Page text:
Computer Science Exam

Just so y’all know that you did­n’t do ALL of my exam study work for me…

CS1002/01 — Final Exam­i­na­tion — Sum­mer, 2003

1. What was the most impor­tant thing you learned in this class?
That I had absolute­ly no idea what “com­put­er sci­ence” tru­ly meant. I have a fair amount of IT expe­ri­ence, but no CS expe­ri­ence at all.

2. Who was John von Neu­mann and why was he impor­tant in the devel­op­ment of computing?
He was a math­e­mati­cian and physi­cist who was born in Hun­gary and emi­grat­ed to the Unit­ed States. He is cred­it­ed with the stored pro­gram con­cept and the log­i­cal com­put­er design (von Neu­mann machine mod­el) that is used in all com­put­ers today.

3. Give a brief def­i­n­i­tion of the type of AI known as an “expert system”.
Expert sys­tems are designed to repro­duce the prob­lem-solv­ing behav­ior of an expert in a par­tic­u­lar, nar­row­ly-defined field. They store infor­ma­tion orga­nized by rules gleaned from those experts.

5. How should you eval­u­ate infor­ma­tion found via a search engine? Why?
The results should be care­ful­ly eval­u­at­ed based on the cred­i­bil­i­ty of sources, dates, and rel­e­vance to your top­ic. Check­ing mul­ti­ple sources is high­ly rec­om­mend­ed, and it is often wise to check and sim­i­lar sites if the infor­ma­tion seems out­ra­geous in any way.

6. List and define the three lev­els of for­mal meth­ods in soft­ware engineering.
Infor­mal — no con­straint on the mod­el you develop
Semi-for­mal — well-defined syn­tax (pseudocode)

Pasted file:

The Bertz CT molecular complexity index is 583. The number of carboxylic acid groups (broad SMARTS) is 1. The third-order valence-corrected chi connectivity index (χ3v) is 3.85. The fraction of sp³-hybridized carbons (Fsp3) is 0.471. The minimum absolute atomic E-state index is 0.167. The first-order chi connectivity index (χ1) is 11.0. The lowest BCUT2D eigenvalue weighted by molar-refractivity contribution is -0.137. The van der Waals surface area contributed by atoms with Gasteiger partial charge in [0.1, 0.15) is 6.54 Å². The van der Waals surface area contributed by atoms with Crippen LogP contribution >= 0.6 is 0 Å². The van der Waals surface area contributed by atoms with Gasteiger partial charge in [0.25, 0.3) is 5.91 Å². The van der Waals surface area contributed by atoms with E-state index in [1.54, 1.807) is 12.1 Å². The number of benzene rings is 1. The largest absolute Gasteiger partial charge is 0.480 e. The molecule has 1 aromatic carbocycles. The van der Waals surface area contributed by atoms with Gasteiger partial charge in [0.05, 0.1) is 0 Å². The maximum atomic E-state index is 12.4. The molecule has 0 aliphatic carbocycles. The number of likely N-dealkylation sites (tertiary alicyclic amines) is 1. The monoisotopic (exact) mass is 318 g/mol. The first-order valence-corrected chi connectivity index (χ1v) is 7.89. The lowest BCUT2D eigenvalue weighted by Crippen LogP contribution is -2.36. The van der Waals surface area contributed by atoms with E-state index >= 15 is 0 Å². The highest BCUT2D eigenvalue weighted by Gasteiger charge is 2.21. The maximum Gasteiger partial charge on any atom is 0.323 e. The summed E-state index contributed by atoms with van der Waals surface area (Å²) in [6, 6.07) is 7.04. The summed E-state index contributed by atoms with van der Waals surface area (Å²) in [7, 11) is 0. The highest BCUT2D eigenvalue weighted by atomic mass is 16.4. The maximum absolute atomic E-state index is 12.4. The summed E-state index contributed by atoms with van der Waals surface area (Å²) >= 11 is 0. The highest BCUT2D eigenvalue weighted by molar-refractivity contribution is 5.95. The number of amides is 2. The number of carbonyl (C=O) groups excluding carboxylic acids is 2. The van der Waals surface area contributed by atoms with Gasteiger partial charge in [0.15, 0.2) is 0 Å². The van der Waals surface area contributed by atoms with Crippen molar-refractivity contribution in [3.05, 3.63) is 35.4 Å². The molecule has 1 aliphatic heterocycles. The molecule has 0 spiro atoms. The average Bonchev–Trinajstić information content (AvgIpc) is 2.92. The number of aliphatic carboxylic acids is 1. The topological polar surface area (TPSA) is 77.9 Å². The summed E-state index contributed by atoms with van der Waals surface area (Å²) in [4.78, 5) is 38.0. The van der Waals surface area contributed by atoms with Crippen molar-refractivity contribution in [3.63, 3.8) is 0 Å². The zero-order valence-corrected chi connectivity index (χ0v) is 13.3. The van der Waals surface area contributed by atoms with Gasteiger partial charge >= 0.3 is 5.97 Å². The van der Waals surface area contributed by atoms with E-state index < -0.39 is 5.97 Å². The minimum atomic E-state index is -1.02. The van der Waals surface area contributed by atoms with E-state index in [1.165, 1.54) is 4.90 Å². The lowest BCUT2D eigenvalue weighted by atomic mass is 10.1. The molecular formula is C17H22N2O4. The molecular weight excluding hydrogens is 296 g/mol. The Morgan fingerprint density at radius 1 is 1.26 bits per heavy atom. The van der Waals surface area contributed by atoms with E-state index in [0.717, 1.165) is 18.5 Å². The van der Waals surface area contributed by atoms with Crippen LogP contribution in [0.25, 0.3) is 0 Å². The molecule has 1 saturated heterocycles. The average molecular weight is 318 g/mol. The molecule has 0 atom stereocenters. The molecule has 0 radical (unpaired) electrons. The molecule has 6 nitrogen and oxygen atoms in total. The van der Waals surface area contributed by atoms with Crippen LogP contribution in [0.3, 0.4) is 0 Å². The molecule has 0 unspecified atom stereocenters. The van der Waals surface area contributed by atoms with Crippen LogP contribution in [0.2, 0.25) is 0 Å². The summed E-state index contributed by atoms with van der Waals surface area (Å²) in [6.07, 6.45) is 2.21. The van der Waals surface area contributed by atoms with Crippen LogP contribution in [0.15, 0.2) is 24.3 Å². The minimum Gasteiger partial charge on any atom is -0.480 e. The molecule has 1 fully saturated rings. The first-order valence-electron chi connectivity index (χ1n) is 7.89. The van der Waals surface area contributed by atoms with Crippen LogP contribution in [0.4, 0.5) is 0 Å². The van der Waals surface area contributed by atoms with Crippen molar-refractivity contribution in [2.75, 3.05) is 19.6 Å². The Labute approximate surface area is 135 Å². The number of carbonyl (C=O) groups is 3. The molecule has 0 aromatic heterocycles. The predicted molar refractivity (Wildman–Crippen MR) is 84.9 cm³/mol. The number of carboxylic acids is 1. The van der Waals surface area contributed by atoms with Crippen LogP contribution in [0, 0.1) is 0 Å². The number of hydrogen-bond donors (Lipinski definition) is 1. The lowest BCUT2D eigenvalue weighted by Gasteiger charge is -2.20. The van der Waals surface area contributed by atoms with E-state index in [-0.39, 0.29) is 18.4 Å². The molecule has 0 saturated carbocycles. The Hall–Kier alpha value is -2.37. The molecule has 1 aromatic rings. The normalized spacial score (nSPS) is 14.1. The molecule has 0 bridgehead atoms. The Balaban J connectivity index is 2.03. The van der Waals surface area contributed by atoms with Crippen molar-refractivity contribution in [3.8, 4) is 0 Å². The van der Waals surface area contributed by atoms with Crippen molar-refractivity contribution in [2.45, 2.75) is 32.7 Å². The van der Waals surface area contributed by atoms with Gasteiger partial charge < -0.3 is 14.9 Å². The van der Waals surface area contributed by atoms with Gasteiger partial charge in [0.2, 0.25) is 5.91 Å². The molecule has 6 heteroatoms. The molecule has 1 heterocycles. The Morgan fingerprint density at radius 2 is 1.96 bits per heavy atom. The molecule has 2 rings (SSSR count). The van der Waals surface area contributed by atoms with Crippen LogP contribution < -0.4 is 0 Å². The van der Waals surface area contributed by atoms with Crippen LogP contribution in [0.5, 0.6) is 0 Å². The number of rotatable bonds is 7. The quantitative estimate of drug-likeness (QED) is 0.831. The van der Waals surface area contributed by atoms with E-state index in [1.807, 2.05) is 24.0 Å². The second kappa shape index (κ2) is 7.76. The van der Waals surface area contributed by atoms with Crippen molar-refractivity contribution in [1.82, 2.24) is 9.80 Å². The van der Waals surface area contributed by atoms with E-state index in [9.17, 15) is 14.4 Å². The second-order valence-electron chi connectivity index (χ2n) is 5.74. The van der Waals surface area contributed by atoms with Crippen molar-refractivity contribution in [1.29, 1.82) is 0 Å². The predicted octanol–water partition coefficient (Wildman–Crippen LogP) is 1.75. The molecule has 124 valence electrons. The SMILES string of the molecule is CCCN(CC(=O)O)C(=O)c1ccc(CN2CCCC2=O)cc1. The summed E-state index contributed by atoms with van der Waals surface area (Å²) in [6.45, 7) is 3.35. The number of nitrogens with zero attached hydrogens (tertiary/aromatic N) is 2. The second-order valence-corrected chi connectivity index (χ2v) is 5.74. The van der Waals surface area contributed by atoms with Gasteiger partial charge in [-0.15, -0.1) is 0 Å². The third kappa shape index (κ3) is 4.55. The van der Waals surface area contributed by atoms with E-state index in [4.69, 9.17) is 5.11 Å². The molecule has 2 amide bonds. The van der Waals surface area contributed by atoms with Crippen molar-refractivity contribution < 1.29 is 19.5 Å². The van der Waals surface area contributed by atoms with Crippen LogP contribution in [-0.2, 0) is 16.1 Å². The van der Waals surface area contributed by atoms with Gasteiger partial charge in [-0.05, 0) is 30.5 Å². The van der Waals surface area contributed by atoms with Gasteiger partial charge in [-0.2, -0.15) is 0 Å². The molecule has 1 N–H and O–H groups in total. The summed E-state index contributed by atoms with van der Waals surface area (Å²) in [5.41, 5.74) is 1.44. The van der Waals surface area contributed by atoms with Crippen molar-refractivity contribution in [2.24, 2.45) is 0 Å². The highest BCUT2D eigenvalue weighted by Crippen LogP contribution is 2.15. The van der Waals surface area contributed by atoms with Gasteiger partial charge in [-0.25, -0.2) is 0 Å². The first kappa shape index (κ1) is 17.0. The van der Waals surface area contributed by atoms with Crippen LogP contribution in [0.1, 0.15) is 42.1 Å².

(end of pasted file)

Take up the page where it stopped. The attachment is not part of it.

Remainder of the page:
For­mal — rig­or­ous­ly defined (with math) syn­tax and semantics

8. Give two exam­ples of dif­fer­ences between “big AI” and “small AI”.
Big AI — large scale, gen­er­al, hard to do, advances gen­er­al knowledge—for instance, rec­og­niz­ing spo­ken Eng­lish from any­one say­ing anything
Small AI — small scale, spe­cif­ic, eas­i­er to do, may not advance gen­er­al knowledge—for instance, rec­og­niz­ing one per­son say­ing a few words

9. Does Michie’s match­book com­put­er exhib­it intel­li­gent behav­ior? Does it learn? How can you do one with­out the other?
It does not tru­ly “learn” or exhib­it intel­li­gent behav­ior, but it does improve its algo­rithms over time. It can­not exhib­it spon­ta­neous behav­ior to solve a prob­lem, nor does it have any cog­ni­tive capa­bil­i­ty. It can­not cre­ate any­thing new. It does not per­ceive any rela­tion­ships but is pro­grammed to always select the move (box) con­tain­ing the most beads. That is a sim­ple cal­cu­la­tion. Stor­ing infor­ma­tion is not the same as learn­ing, as the infor­ma­tion does not nec­es­sar­i­ly have any relevance—witness how many chil­dren learn to rat­tle off mul­ti­pli­ca­tion tables by rote but are not able to actu­al­ly DO mul­ti­pli­ca­tion correctly.

10. Why should you learn how to ana­lyze algorithms?
Fail­ure to ana­lyze algo­rithms and use the best method for the task at hand results in wast­ed resources. The most mem­o­rable exam­ple giv­en involved a process that would take eight months using the most obvi­ous algo­rithm and about one hour using anoth­er one.

13. What are the three kinds of things you can say to a com­put­er in a program?
‑sequences of direct instruc­tions (assign­ment, I/O)
‑selec­tion rules to decide what to do next (if case)
‑iter­a­tion of a group of instruc­tions (for, while)

14. Describe and illus­trate with a dia­gram the “fetch-inter­pret-exe­cute” cycle of a stan­dard computer.
Stored pro­grams are run by fetch­ing the instruc­tion, inter­pret­ing or decod­ing it, then exe­cut­ing it, and repeat­ing that cycle.

(I can’t real­ly put in what I drew, but it was very simple.)

Cur­rent Mood: accomplished
Cyn is Rick's wife, Katie's Mom, and Esther & Oliver's Mémé. She's also a professional geek, avid reader, fledgling coder, enthusiastic gamer (TTRPGs), occasional singer, and devoted stitcher.
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